Great Basin National Park is back open after Congress reached a deal to end the partial government shutdown last week. The park, which is open daily from 8 a.m. to 5 p.m., was forced to turn away residents and tourists alike, though Park Superintendent Steven Mietz said most knew about the situation on some level.
“Most folks knew about the shutdown and closure, however, international tourists had the most trouble understanding why the reasons why they could not enter the park,” Mietz said. “Many folks were surprised that we had a Ranger enforcing the closure at the park entrance. The closure was put in place to protect life and property so we were authorized to have a skeleton crew of Rangers on during the shutdown to ensure life and property were protected.”
In all, Mietz said Rangers turned away 174 vehicles during the shutdown, with many of the vehicles containing multiple passengers. Some work scheduled to take place in the park also faced delays.
“The biggest impact was disruption to the travelers who had long planned the trip to our remote location,” Mietz said. “Out-of-state and foreign tourists that planned once-in-a-lifetime trips were most heavily impacted. Implementation of some facility maintenance, including some contract work, was delayed, but we are working hard to make up for lost time before winter settles in on the mountain.”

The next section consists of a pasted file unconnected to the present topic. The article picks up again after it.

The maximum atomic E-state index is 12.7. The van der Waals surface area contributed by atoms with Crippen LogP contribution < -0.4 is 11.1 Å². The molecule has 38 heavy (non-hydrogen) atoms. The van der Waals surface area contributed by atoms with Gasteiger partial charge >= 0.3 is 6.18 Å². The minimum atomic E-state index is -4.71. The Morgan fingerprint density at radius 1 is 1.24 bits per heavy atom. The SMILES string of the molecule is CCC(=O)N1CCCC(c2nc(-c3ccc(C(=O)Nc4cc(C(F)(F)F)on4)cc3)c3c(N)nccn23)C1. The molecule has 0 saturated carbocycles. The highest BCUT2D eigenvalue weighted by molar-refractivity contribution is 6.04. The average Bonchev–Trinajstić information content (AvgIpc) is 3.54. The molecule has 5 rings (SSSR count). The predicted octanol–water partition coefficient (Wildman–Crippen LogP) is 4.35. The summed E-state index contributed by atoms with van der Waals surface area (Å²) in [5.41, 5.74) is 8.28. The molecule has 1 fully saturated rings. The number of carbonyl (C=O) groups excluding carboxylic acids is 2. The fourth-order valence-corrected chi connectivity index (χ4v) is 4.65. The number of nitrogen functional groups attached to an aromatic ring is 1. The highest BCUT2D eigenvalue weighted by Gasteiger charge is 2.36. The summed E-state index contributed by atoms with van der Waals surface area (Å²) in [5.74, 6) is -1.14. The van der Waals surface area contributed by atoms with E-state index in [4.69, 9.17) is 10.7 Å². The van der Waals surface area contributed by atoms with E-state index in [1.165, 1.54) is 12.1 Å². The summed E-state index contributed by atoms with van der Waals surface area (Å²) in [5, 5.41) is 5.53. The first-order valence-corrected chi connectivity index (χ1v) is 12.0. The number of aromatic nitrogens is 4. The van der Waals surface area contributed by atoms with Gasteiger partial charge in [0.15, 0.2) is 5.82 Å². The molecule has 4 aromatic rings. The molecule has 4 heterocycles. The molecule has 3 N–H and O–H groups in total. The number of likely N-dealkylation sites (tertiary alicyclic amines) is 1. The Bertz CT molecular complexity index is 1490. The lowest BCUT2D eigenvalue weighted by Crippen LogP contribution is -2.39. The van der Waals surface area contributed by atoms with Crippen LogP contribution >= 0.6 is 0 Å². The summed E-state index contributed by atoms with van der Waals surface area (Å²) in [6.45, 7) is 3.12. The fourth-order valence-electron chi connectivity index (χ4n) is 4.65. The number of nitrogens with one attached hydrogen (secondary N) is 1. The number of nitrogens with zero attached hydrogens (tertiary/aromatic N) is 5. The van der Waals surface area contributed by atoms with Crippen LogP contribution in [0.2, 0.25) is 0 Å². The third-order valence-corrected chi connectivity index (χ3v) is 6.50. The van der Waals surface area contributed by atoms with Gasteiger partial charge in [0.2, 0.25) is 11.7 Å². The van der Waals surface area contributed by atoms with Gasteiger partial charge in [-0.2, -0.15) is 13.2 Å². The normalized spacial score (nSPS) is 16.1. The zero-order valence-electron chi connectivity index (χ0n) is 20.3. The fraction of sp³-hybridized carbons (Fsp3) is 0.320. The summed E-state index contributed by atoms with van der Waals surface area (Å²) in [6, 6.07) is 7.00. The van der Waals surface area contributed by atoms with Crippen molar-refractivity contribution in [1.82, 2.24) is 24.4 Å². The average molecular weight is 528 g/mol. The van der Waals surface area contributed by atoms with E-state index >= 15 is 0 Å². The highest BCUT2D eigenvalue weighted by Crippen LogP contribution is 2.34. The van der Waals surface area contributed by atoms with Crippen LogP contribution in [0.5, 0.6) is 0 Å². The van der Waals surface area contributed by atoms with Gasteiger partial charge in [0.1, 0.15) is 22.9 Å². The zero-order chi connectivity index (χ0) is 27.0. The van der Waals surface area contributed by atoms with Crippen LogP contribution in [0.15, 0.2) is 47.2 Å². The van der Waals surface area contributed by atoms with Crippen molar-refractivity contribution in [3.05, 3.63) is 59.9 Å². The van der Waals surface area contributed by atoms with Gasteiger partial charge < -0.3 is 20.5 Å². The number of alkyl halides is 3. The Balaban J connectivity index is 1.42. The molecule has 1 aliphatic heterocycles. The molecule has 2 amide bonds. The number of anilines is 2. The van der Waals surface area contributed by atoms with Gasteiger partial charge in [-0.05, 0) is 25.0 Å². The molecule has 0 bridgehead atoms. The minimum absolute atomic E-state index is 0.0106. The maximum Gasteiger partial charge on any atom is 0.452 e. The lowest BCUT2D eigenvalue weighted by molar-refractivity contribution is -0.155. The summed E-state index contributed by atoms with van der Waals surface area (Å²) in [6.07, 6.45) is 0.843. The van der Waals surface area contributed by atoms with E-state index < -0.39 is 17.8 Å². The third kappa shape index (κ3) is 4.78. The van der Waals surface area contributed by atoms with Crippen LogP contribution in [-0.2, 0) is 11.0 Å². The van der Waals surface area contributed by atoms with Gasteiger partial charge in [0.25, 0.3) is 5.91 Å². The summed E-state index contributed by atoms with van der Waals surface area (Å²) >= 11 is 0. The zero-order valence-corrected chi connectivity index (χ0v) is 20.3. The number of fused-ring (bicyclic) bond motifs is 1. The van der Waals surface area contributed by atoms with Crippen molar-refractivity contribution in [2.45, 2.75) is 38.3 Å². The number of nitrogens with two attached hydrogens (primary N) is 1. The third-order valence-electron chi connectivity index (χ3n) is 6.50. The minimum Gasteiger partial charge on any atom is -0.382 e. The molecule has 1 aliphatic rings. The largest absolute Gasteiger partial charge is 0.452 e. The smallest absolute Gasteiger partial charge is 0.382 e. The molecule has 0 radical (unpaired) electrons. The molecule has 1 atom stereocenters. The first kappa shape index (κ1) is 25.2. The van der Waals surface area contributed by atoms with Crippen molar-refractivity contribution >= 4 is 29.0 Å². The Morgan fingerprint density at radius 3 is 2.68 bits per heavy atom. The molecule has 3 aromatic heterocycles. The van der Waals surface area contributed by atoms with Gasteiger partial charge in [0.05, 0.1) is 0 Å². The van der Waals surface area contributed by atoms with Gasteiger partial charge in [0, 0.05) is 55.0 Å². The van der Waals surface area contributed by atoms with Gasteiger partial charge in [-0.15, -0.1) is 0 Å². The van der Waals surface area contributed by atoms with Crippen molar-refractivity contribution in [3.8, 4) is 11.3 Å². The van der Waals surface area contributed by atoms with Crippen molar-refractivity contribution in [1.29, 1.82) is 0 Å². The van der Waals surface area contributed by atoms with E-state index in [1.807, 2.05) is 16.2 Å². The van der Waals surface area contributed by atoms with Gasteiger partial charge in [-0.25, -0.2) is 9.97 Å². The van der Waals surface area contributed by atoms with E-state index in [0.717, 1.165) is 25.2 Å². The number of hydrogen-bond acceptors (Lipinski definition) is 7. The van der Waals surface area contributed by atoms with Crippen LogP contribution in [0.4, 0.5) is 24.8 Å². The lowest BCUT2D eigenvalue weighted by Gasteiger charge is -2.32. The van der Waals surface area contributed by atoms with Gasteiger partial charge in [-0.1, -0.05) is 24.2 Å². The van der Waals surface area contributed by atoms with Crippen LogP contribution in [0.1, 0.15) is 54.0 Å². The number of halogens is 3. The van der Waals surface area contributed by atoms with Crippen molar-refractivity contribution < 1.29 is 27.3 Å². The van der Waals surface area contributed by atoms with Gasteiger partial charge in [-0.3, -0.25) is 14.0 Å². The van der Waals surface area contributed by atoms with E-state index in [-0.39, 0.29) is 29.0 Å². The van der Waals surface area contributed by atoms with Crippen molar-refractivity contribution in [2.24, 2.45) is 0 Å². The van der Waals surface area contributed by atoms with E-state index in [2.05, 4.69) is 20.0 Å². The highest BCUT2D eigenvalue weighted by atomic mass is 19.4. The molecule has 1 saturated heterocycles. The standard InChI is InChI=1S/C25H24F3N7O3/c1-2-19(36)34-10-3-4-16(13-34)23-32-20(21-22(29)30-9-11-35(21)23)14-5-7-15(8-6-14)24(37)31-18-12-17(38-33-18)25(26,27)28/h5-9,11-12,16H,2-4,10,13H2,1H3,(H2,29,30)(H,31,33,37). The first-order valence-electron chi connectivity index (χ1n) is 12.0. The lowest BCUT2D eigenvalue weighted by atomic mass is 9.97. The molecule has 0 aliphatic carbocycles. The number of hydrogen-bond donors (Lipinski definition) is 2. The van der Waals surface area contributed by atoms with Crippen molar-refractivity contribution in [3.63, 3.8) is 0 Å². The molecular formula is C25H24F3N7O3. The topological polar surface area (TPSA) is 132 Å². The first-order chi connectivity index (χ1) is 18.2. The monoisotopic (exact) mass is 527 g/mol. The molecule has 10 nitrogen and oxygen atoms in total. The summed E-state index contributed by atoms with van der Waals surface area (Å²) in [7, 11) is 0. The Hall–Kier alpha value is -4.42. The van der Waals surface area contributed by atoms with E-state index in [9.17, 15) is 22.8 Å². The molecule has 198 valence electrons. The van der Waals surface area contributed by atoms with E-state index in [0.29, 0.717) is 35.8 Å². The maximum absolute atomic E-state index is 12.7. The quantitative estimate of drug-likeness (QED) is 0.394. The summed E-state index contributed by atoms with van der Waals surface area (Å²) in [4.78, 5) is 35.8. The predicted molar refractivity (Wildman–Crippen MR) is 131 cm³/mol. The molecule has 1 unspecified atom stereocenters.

While the park turned away hundreds of visitors during the closure, now that the park is back up and running, Mietz said now is a great time for people to check out what the park has to offer.
“Now that the park is open, please come and visit,” Mietz said. “Recent warm weather has allowed us to plow open the scenic drive all the way to the top. Now is a great time to see the full colors on the mountain.”
While the government shutdown forced the closure of national parks across the country, Baker also felt the impacts of Great Basin National Park’s closure. With many of the businesses dependent on tourist business, many businesses were hurt.
Great Basin Business and Tourism Council Chairman Terry Steadman, himself an owner of a business in Baker for 24 years, said in a release that businesses reported losses as much as 50 percent during the shutdown.